The Wedge-tailed Eagle enjoys a wide range throughout the length and breadth of Australia and Tasmania. It is, however, becoming rare in parts, and in the near future may be as scarce as the Golden Eagle in Europe, consequent upon the war waged against the bird by squatters and others for sundry pastoral depredations, which the splendid bird is tempted by nature to commit. If we only reflect for a moment, we shall learn that the good Eagles perform considerably overbalances the harm they do.

Most of my experiences amongst Eagles' nests have been with the Messrs. Brittlebank in that romantic locality known as the Werribee Gorge, and the adjacent ironbark forest ranges beyond Bacchus Marsh, Victoria. Since the gold era, these wide localities have remained practically undisturbed for years. In some of the more secluded gullies we have seen trees supporting two or three nests, while at one favourite bend no less than six bulky structures were in sight, showing how long the birds had retained the same spot. Of course, only one or two would be the new nests; the others were abandoned aeries. Sometimes we proved that a particular nest was added to and used again season after season, and contained a plentiful amount of fur, evidently from rabbits and other animals consumed by the birds and young. The favourite situation for a nest or aerie is about thirty feed from the ground in a tree on the face of a steep hill, with the gully two hundred feet below and a commanding outlook on either side. Eagles' nests in the locality mentioned have been taken as early as the end of August and as late as 26th October, the birds appearing to commence to mate in March and April. However, in other localities, notably in Queensland, eggs have been taken as early as the 10th June.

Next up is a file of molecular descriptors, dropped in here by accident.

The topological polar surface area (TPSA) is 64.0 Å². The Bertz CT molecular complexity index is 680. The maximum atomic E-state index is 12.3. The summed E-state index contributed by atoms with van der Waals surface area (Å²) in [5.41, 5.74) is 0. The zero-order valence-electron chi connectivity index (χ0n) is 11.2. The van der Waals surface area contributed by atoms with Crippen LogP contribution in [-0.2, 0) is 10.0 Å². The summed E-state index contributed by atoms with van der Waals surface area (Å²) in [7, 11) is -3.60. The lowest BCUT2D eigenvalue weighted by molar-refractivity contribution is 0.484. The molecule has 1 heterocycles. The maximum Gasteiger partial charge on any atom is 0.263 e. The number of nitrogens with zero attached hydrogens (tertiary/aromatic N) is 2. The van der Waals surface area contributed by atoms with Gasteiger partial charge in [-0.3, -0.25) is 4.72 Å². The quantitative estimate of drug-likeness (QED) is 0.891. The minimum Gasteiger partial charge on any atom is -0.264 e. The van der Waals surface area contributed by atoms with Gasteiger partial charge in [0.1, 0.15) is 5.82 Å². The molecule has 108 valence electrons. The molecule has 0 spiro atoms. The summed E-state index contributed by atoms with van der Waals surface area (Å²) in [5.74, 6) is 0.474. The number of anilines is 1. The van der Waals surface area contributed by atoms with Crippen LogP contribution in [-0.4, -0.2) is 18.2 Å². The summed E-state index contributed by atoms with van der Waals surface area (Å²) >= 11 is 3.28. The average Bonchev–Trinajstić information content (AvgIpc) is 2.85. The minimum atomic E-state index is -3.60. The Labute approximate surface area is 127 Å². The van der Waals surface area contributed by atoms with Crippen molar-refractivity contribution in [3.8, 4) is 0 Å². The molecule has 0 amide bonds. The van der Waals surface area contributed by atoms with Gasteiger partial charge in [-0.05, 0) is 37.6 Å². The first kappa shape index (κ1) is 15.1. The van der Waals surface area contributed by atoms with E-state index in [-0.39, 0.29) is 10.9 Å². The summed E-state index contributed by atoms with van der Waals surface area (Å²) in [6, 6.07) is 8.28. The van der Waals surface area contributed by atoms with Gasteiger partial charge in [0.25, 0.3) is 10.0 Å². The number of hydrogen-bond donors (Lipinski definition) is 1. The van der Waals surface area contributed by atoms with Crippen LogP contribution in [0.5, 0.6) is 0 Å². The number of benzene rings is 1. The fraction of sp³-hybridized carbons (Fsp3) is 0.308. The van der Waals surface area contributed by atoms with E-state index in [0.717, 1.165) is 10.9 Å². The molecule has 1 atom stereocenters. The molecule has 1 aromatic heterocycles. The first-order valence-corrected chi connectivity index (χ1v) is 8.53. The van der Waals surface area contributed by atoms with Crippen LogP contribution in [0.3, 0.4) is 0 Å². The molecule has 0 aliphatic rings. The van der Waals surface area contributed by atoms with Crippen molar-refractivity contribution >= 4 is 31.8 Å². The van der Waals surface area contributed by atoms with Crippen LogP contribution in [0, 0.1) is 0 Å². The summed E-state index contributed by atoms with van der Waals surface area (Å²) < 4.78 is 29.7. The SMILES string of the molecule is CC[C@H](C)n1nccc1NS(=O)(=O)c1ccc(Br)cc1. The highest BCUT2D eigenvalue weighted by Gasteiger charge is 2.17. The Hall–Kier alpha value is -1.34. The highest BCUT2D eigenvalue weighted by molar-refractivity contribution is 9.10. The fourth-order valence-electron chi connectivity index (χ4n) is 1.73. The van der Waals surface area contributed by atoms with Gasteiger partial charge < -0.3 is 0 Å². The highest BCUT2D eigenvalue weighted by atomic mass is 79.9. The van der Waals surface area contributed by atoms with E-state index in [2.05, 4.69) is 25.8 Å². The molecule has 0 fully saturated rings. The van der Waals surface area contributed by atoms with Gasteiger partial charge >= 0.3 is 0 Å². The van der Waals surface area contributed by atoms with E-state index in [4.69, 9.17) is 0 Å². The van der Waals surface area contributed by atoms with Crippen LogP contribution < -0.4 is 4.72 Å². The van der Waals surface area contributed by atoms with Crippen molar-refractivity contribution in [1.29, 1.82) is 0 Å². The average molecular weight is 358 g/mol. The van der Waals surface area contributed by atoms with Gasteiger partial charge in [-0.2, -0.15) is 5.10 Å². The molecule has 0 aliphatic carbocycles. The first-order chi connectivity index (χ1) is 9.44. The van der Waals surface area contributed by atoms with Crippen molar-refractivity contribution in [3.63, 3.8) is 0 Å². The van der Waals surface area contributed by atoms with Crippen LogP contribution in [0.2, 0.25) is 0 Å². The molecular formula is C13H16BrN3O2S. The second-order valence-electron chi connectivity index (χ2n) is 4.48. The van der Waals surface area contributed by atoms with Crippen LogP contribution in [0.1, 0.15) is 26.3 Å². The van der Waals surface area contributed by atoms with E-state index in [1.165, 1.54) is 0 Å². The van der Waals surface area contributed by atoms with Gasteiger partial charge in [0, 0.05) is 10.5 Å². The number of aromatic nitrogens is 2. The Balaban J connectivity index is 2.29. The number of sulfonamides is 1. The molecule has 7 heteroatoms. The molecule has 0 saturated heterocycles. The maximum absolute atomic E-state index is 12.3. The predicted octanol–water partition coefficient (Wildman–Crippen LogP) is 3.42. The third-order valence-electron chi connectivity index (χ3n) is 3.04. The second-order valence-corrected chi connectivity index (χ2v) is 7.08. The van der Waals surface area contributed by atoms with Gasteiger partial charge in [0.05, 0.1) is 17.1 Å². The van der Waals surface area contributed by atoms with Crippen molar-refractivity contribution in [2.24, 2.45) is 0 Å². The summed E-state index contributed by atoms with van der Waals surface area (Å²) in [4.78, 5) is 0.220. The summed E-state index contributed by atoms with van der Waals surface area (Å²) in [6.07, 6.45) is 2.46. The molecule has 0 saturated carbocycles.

In some instances the eggs were covered with branchlets or nest debris, showing the birds' caution in not leaving their eggs exposed, when the owners were absent. The nests Gould had opportunities of observing were placed on the most inaccessible trees. Although, during the months of August and Setpember, he repeatedly shot birds from their aeries in which there were eggs, he was unable to obtain them, not one but the aboriginals being capable of ascending such trees. But, during the year 1864, Gould received his first fine egg from Mr. George Angas, of South Australia.

Dr. Ramsay, writing to the Ibis, 1863, says:- 'The first eggs I obtained were taken in August, 1860, and were given me by Mr. James Ramsay, at Cardington, a station on the Bell River, near Molong. They were taken from a nest by a black-boy who had 'stepped' the tree. The nest was placed upon a fork near the end of one of the main branches of a large eucalyptus. It was fully seventy feet from the ground, and no easy task to get to it. The structure was about three-and-a-half feet high by four or five feet broad, and about eighteen inches deep, lined with tufts of grass and with down plucked from the breasts of the birds, upon which the eggs were placed.'

Transcribed Archibald James Campbell. Nests and Eggs of Australian Birds, including the Geographical Distribution of the Species and Popular Observations Thereon, Pawson & Brailsford, Sheffield, England, 1900. Page 11.